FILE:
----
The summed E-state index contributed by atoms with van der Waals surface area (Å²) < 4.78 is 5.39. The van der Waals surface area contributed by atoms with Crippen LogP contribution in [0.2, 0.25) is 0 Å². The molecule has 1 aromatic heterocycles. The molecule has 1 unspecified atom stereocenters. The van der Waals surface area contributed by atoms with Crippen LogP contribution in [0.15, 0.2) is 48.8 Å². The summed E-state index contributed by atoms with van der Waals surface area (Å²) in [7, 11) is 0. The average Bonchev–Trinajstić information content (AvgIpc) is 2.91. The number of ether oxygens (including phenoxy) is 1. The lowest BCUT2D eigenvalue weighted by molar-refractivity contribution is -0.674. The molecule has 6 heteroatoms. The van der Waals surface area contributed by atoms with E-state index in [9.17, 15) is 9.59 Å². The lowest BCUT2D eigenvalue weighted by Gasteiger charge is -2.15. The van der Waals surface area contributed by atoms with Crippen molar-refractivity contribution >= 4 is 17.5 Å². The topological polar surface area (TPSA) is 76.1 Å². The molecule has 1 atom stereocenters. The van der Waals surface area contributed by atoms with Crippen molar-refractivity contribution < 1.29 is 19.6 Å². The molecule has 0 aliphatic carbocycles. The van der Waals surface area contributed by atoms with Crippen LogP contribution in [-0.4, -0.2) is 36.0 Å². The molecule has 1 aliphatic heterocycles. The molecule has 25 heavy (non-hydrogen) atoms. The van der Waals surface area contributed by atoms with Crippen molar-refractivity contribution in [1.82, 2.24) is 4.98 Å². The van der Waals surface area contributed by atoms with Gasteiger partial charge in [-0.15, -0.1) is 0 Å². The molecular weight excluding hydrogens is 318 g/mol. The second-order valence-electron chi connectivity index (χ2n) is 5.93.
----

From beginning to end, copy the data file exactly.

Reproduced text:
The summed E-state index contributed by atoms with van der Waals surface area (Å²) < 4.78 is 5.39. The van der Waals surface area contributed by atoms with Crippen LogP contribution in [0.2, 0.25) is 0 Å². The molecule has 1 aromatic heterocycles. The molecule has 1 unspecified atom stereocenters. The van der Waals surface area contributed by atoms with Crippen LogP contribution in [0.15, 0.2) is 48.8 Å². The summed E-state index contributed by atoms with van der Waals surface area (Å²) in [7, 11) is 0. The average Bonchev–Trinajstić information content (AvgIpc) is 2.91. The number of ether oxygens (including phenoxy) is 1. The lowest BCUT2D eigenvalue weighted by molar-refractivity contribution is -0.674. The molecule has 6 heteroatoms. The van der Waals surface area contributed by atoms with E-state index in [9.17, 15) is 9.59 Å². The lowest BCUT2D eigenvalue weighted by Gasteiger charge is -2.15. The van der Waals surface area contributed by atoms with Crippen molar-refractivity contribution >= 4 is 17.5 Å². The topological polar surface area (TPSA) is 76.1 Å². The molecule has 1 atom stereocenters. The van der Waals surface area contributed by atoms with Crippen molar-refractivity contribution < 1.29 is 19.6 Å². The molecule has 0 aliphatic carbocycles. The van der Waals surface area contributed by atoms with Crippen LogP contribution in [-0.4, -0.2) is 36.0 Å². The molecule has 1 aliphatic heterocycles. The molecule has 25 heavy (non-hydrogen) atoms. The van der Waals surface area contributed by atoms with Crippen molar-refractivity contribution in [1.82, 2.24) is 4.98 Å². The van der Waals surface area contributed by atoms with Gasteiger partial charge in [-0.15, -0.1) is 0 Å². The molecular weight excluding hydrogens is 318 g/mol. The second-order valence-electron chi connectivity index (χ2n) is 5.93.